Ten Afghan civilians killed
Kabul - Ten civilians, mostly school children, have been killed during Western military operations in eastern Afghanistan, President Hamid Karzai's office said on Monday, citing "initial reports."
Karzai condemned the killings, which his statement said took place in Kunar province, which borders Pakistan, on Saturday.
"Initial reports indicate that in a series of operations by international forces in Kunar province... 10 civilians, eight of them school students, have been killed," the statement said.
"President Karzai strongly condemns the operation which caused civilian deaths and has appointed a delegation to investigate the incident," it said.
A senior official in the Afghan government, speaking on condition anonymity, said the death toll could change because investigations are ongoing.
When contacted on Sunday, NATO's International Security Assistance Force (ISAF) had no information on any operations or casualties in Kunar.
A senior Western military official told AFP that US special forces have been conducting operations against militants in the border regions of Kunar.
"They have been killing a lot of Taliban and capturing a lot of Taliban," he said, speaking on condition that he not be named.
The operations were conducted independently of NATO and coalition forces, which number more than 110 000 fighting to eradicate the Taliban, he said.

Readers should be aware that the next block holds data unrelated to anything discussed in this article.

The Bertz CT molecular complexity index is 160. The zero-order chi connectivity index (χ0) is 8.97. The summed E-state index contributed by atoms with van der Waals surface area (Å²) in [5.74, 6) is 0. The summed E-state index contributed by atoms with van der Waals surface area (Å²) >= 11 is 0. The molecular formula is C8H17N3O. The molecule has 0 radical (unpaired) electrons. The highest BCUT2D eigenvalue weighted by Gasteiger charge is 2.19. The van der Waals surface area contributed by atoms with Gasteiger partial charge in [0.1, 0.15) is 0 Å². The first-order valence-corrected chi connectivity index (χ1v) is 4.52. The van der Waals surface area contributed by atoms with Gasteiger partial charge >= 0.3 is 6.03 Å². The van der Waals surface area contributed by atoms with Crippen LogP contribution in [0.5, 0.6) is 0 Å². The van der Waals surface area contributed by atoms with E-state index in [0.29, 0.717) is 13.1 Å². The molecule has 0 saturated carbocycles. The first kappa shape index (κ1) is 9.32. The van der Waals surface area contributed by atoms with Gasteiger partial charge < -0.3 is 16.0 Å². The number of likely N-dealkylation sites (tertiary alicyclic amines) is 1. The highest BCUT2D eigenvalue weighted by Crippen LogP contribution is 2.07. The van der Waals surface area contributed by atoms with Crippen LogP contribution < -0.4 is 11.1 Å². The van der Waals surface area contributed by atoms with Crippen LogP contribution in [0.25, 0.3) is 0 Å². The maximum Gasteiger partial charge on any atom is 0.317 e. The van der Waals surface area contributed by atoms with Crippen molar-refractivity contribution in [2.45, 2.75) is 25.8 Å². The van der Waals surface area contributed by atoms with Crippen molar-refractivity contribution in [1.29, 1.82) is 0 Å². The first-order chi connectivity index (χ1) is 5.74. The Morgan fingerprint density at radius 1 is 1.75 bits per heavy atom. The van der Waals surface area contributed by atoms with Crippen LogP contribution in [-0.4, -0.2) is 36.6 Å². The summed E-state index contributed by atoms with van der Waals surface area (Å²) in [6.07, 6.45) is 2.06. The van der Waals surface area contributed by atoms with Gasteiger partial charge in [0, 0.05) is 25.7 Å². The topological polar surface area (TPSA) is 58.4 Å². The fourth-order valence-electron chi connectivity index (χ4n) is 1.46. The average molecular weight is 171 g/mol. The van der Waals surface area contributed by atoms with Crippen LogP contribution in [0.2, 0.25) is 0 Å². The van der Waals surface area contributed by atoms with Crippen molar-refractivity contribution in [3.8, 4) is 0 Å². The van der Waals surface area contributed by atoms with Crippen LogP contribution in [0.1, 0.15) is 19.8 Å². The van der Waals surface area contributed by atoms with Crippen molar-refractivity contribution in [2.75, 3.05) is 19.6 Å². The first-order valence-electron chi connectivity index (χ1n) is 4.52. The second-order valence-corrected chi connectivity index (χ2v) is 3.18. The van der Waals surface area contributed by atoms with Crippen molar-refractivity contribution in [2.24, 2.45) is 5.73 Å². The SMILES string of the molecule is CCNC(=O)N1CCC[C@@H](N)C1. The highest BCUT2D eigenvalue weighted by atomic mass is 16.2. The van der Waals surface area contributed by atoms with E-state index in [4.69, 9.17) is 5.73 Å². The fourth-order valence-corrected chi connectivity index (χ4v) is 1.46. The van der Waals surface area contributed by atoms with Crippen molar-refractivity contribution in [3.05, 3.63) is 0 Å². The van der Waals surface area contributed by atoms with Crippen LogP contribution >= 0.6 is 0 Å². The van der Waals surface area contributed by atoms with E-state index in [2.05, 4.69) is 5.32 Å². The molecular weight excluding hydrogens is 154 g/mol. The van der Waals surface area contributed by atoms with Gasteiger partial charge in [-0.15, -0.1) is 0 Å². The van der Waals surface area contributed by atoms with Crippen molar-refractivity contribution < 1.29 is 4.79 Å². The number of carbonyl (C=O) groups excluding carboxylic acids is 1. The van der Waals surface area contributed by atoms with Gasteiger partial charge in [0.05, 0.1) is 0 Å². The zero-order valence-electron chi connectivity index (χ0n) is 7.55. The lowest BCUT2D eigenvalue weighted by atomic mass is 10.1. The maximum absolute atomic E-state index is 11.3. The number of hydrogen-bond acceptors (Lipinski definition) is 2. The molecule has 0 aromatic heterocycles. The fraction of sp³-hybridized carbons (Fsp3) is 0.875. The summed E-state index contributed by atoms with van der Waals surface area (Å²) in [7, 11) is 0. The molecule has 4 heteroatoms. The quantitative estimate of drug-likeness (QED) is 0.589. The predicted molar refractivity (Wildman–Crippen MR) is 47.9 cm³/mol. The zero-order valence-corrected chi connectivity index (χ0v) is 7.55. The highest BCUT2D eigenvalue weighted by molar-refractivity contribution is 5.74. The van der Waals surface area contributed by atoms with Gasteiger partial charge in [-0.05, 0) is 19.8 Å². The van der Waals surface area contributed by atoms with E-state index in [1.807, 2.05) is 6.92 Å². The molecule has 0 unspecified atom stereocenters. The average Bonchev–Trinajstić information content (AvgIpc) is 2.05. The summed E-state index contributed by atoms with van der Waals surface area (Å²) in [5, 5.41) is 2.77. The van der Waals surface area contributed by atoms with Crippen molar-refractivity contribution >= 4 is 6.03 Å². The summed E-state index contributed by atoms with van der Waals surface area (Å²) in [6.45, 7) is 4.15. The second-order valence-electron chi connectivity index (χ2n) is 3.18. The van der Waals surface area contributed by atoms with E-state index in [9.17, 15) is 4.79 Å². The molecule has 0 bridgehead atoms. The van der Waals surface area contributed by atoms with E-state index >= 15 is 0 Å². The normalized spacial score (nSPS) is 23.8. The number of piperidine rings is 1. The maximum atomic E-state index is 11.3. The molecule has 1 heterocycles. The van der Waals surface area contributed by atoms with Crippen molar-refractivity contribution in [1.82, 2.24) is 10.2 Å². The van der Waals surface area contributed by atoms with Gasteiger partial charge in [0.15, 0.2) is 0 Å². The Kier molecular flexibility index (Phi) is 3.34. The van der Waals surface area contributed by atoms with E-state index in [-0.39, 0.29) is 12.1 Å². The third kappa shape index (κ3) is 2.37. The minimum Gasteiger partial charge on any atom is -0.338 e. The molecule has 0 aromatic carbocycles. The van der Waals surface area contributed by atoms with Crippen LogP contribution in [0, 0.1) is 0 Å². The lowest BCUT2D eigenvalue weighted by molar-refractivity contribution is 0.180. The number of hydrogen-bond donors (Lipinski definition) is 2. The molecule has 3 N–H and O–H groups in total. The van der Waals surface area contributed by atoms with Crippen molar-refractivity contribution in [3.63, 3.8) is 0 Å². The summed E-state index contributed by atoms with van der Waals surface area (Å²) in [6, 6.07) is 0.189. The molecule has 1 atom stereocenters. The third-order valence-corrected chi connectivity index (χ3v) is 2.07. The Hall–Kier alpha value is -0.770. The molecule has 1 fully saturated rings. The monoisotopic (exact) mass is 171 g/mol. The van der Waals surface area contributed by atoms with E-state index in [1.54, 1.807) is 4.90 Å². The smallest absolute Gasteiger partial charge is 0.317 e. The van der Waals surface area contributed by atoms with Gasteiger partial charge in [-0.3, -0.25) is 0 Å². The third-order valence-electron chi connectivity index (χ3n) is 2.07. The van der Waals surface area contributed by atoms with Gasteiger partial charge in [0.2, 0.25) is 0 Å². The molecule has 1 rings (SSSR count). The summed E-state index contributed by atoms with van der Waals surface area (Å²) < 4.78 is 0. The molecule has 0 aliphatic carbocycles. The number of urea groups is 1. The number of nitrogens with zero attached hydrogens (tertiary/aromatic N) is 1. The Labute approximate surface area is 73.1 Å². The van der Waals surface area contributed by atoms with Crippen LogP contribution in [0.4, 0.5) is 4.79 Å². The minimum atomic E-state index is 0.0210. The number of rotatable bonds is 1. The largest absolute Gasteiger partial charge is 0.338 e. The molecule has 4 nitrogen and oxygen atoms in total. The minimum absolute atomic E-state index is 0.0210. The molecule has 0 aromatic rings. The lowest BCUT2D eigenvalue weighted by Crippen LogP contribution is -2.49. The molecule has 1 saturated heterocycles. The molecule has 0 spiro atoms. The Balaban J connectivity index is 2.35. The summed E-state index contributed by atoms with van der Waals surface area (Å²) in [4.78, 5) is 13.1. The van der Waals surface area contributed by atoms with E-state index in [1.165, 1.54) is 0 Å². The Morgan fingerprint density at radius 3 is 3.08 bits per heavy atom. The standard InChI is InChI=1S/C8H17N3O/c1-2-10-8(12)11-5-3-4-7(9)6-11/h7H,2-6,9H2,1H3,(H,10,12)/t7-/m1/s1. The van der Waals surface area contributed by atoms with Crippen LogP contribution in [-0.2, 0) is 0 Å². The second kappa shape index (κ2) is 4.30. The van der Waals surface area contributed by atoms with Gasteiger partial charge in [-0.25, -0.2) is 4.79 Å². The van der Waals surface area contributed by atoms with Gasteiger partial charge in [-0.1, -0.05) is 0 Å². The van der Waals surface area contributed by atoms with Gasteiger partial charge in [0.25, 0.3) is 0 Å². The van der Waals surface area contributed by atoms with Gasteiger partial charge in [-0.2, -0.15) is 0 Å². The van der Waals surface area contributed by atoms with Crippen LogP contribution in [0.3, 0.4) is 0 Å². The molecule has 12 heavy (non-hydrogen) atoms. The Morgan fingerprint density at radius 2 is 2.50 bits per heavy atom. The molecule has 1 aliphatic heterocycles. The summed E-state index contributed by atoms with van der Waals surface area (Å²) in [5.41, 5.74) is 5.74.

Politicians walked out
Politicians representing Kunar walked out of an important parliamentary session debating appointments to Karzai's new cabinet to protest against the civilian casualties, television showed.
The border regions of Kunar have long been volatile as Taliban fighters are said to cross the porous border from Pakistan to fight Western troops and Afghan government forces.
The Afghan Taliban is led by Mullah Mohammed Omar, believed to be based in Pakistan, who has promised a surge of his own to match the influx of almost 40 000 US and NATO troops pledged for the coming year.
The reinforcements are part of a new strategy as Western military leaders and politicians try to turn around an eight-year war that is seen increasingly going the Taliban's way.
"In 33 out of 34 provinces, the Taliban has a shadow government," a Western military intelligence official told reporters on Sunday.
Omar "has a government-in-waiting, with ministers chosen" for the day the government falls, he added.
Taliban is strong
"Time is running out. Taliban influence is expanding," the military official warned. "Where the (Afghan) government is weak, the enemy is strong," able to exploit the corruption and unpopularity of Karzai's administration, he said.
US General Stanely McChrystal, who commands the US and NATO forces in Afghanistan, has been at pains to minimise civilian casualties in the fighting, although many are killed in Taliban suicide and roadside bomb attacks.
Civilian deaths cause widespread anger among Afghans exhausted by decades of war and are readily exploited in Taliban propaganda.
Most recently, Karzai condemned the killing of six civilians during a NATO raid in early December as US Defence Secretary Robert Gates vowed US troop reinforcements would keep civilian deaths to a minimum.
Karzai's office said six civilians, including a woman, died when troops from ISAF conducted an operation in Laghman province on the night of December 2.
Earlier on Monday, officials said Taliban-linked militants stormed a police post in north western Afghanistan, sparking a gunfight that killed two police and left three others missing.
The militants attacked the post late on Sunday in Badghis province, killing two officers, provincial police chief Sayed Ahmad Sameh told AFP.
Three other policemen were missing, he added.